At 15, Shehata was on a plane home from Cairo, Egypt, where his parents had grown up. His father – a pilot – knew the aircraft’s captain and offered to bring the teenager to see the cockpit. 

“This was before 9/11, when passengers could visit the cockpit. It was nighttime, I could see the northern lights and three aircraft up ahead. It was spectacular,” says Shehata. “I went back to my seat and said, ‘You know, Dad, I think I want to do this.’”

He soon became involved in Air Cadets and began to fly glider planes when he was 16. Then he enrolled in Seneca College’s aviation program. 

After graduation, Shehata spent the next few years working as a pilot, earning additional credentials and, eventually, his airline pilot’s license — needed to be captain of a large commercial airliner. He also became a trainer, helping teach other commercial pilots to become flight instructors.

But the financial collapse of 2008 hit, taking its own toll on an airline industry still feeling the effects of 9/11. Shehata toyed with the possibility of returning to school to prepare for a second career.

Shehata married and, in lieu of wedding favours, the couple made donations in their guests’ names to two charitable organizations. One of them was SickKids Foundation.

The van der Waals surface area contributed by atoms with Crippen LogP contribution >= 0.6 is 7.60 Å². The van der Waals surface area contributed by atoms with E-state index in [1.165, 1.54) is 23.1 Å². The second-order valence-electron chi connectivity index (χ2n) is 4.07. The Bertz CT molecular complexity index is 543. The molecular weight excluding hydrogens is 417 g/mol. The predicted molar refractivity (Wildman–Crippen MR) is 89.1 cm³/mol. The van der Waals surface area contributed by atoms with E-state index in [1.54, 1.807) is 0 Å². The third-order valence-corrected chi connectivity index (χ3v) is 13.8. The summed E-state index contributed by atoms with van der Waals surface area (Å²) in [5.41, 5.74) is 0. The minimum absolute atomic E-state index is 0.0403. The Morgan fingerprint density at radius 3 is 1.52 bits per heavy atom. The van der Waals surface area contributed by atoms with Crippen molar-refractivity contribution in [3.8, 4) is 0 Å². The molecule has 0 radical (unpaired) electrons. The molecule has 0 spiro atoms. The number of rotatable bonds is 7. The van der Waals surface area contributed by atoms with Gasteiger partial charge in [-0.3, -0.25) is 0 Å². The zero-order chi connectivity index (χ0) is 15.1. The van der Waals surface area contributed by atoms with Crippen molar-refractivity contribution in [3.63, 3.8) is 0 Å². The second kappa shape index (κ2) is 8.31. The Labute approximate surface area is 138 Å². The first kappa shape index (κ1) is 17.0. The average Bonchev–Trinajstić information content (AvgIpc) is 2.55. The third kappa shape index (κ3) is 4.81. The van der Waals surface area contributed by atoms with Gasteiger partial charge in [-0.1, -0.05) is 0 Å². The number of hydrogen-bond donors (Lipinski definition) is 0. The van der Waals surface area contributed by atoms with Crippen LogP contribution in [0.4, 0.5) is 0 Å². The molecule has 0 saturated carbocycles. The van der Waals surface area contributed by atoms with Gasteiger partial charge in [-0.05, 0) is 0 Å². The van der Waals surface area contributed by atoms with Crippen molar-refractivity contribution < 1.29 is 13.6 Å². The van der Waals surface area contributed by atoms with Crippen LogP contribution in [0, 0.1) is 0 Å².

“At the time, we didn’t think I would have any career other than aviation, let alone a career in medicine. We were just grateful for the lives we had,” he says.  

When Shehata’s wife became pregnant, the couple learned early in the pregnancy their baby had a severe heart defect. They met with several medical professionals and were ultimately referred to SickKids, where they spoke with a pediatric cardiologist.

“He didn’t have any better news for us, it wasn’t that he could magically fix everything,” Shehata recalls. “It was the way in which he cared for us, the time he took, that made the difference. He spent about two hours – which I’m sure he didn’t have – and carefully explained everything, what things meant and what the options were. We unfortunately lost the pregnancy, but that interaction really helped shape my interest in medicine.”

Meanwhile, another interest was taking off for Shehata – law. He applied to medical school and law school at the same time. He was offered a spot at York University’s Osgoode Hall Law School.